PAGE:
Friday, July 8, 2016

Patriotism (and Mittens)

I confess, I have had issues with the Pledge of Allegiance.  What other free country makes their children recite a loyalty oath every day? The only similar images I’ve seen are in poverty-stricken dictator-led countries where kids recite to a picture of the Beloved Leader.

(I blame treasonous thoughts like these on the Utah State Legislature. As a school teacher, I blame everything on the legislature.) 

It is state law in Utah that students recite the pledge daily. My lack of enthusiasm comes from 24 years of nagging adolescents to their feet and dragging them through the pledge. Nagging and dragging are not inspirational to anyone and even after raising two great kids, I only have vague ideas about how to explicitly teach reverence and respect.

So the pledge has been largely a pain, but there are always wonderful kids who save me. Occasionally, I stop scowling at  show-offs using funny voices or trying to speed recite. Then I can focus on the good kids—the majority—who are looking at the flag and saying the pledge and meaning it. My patriotism is restored (at least until the next pencil hits the ceiling.)

And there is a huge difference between our pledge and North Korean loyalty chants. It is in the language of the pledge itself. “We pledge allegiance to the flag . . . and to the republic for which it stands.” We pledge allegiance to each other and our freedoms.

Similarly, people who are in the military or elected to office swear to uphold the constitution. No one is asked to swear loyalty to an individual leader or political philosophy, but to our country and its founding principles. 

Those principles are especially important to me because, like many of my students, I am a first generation American. 

Kind of. I have an ancestor on my Mother’s side who came over on the Mayflower. But my dad moved here from Germany in 1949. Because he was only six years old, Dad became American almost instantly, so I’m really half-second-generation-American.

What that means is I was raised with a high appreciation of our country. That comes with sad stories from the old country, which my grandparents and other relatives told in abundance. They grew up in the Depression and were young parents during World War II—3 small children by the end of the war with one more on the way.

They were bombed out of their apartment building in Hamburg and became refuges for a while. But they were not refugees when they came to America. In fact, they had gone home and reunited with friends and family. A garden shelter was rebuilt into a little house. Grandpa had a good job—a job that would have given him more money and prestige than he could ever have as an immigrant with a thick accent.

But my grandparents always dreamed of America. As Mormons, we believe that America is the promised land. There is no way to separate religion from our patriotism. InThe Book of Mormon, Nephi prophecies that the Spirit of God will inspire many people to come here. Grandma and Grandpa felt that spirit.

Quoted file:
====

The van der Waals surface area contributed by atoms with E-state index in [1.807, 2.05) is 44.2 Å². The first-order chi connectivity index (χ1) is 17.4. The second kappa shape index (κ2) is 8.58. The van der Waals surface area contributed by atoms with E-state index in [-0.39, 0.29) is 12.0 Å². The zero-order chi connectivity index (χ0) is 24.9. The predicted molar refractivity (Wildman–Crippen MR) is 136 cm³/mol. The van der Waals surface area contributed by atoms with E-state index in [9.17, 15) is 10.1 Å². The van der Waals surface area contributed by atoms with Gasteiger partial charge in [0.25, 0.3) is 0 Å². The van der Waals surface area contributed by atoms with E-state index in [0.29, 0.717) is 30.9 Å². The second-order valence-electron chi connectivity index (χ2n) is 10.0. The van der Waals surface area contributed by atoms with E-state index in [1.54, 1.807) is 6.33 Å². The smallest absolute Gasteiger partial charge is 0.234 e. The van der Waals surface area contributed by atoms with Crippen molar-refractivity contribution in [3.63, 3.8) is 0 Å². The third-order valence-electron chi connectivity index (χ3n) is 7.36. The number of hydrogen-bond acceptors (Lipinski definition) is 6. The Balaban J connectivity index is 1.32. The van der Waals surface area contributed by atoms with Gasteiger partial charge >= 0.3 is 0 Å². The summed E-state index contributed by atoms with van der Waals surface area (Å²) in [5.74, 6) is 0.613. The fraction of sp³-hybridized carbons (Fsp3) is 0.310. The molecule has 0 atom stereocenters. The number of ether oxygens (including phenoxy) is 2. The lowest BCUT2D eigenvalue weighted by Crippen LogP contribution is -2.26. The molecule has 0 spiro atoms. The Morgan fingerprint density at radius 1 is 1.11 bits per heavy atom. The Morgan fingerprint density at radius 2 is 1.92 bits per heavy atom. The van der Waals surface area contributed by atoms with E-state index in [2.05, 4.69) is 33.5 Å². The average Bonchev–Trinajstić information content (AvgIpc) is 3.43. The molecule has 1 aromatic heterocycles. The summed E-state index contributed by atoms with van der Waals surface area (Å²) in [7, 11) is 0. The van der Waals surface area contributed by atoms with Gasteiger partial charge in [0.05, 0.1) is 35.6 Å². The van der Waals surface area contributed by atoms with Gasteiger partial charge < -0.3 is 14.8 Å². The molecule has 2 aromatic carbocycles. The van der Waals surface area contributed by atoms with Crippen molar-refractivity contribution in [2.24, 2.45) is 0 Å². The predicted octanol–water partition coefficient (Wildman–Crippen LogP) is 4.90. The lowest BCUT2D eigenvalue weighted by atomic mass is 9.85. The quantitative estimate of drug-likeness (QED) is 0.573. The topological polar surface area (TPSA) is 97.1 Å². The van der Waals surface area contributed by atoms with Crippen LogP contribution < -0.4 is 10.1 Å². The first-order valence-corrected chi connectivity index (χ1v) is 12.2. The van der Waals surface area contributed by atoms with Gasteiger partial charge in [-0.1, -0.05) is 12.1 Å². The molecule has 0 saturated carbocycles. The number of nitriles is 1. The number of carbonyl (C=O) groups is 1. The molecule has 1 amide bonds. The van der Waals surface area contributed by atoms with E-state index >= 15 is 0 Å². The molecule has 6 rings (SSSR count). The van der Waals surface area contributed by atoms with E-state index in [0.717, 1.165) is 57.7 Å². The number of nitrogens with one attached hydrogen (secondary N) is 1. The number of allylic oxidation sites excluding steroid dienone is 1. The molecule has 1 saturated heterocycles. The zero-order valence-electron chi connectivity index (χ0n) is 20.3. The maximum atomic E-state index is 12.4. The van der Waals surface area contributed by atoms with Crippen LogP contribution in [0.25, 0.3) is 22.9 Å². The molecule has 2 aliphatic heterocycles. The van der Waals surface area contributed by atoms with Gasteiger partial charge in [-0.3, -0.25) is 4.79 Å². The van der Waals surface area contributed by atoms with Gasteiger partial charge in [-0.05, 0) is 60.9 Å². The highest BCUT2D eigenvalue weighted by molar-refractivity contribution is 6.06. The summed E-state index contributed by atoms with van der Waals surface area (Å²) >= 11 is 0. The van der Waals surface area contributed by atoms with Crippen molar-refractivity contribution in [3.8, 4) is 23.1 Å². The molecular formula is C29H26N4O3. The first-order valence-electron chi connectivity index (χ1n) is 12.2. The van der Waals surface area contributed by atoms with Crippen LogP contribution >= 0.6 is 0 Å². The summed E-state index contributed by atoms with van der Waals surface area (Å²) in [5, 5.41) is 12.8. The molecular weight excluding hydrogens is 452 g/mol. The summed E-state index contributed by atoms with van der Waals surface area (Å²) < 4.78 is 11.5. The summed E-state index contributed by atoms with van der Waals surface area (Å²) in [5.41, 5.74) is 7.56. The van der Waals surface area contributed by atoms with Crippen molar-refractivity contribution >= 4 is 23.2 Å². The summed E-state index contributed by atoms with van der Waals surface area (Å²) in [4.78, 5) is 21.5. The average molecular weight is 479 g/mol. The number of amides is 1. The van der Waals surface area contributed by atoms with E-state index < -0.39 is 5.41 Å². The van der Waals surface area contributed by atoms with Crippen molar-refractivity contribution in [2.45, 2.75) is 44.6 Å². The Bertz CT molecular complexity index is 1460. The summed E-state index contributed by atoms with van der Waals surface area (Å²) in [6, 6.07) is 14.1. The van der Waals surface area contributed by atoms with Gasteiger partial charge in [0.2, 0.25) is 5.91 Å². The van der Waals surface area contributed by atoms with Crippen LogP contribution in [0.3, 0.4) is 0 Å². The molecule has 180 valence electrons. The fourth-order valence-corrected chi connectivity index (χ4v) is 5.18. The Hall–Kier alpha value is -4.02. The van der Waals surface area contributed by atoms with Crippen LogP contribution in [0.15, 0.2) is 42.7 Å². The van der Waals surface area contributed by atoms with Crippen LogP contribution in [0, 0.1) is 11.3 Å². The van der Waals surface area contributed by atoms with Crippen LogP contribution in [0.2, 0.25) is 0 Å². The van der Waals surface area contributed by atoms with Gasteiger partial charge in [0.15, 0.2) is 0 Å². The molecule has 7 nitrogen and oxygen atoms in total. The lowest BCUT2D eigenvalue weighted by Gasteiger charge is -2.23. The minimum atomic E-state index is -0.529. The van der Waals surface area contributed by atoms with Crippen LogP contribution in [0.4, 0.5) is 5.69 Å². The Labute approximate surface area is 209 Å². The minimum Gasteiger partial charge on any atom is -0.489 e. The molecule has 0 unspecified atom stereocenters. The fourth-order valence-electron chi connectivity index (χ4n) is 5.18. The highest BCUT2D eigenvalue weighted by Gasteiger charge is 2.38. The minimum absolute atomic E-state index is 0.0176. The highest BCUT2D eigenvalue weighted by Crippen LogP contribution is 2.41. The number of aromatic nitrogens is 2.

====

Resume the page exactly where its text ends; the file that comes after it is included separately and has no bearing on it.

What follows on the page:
They also wanted their family to go to the temple together. Today there are at least two temples in Germany, in those days they would need to travel a long distance anyway. Why not go to the land of promise?

I am grateful to my brave ancestors who were willing to sacrifice for their children and grandchildren and I am grateful for this great country that inspired them.

During this troubled time and ugly election season, we need to remember that this is our promised land and that all of us have pledged, over and over, to stand by our country and its ideals.

If you can’t, it may be time to consider Canada. Americans have a proud tradition of threatening to go to Canada when things don’t go their way. July 1 is Canada Day. I try to celebrate each year by knitting a pair of mittens. (My favorite knitting blogger is a Canadian who uses each July 1 to share facts about her country. They are fun to read and you can find them here. Scroll down to July 1) 

Mittens are a good symbol for Canada because they represent the reason they don’t need a wall to  keep out hordes of unhappy Americans. Winter. Cold, dark, real, WINTER. Those of us who wear shorts in January or don’t bother with coats are not equipped for Canada. I’m currently not equipped for my own air conditioner. Right now I am typing in the fingerless mitts knit for Canada Day.


I bought a kit for these mitts during a shopping tangent at the beginning of the year. They must have been on sale, because I hate the way they look in the sales photograph. The apple green is good for showing the stitches, but it doesn’t move me.

The purple heather wool I chose for my order, however, is gorgeous, which almost compensates for the trouble they were to knit. This was tight, picky knitting that required reading a pattern for almost every row. I proved to myself that I can still follow a knitting chart, but I struggled. I struggled enough that these mittens are not quite alike enough to sell. One of my lucky friends or family members will be gifted them at Christmas time (unless I decide to keep them). I am attempting to get two matching mitts of my own design and some mittens ready by the end of the month.

If you are not preparing for winter yet, how about some wash cloths? Hand-knit cotton dish cloths are wonderful for the bath or for the dishes. I usually stick some in with my wedding gifts, and I always make more for my kitchen.

Washcloths are the perfect choice for knitting on a bad brain day or in the dark. They are also a good way to cleanse the pallet after a tough project. It takes me about 2 hours to knit one, so I am listing them as made to order. I do have a lot of red white and blue cotton, but I can work with other colors or dye-free organic cotton on request. I will be selling them in sets of three for $15 in my shop.


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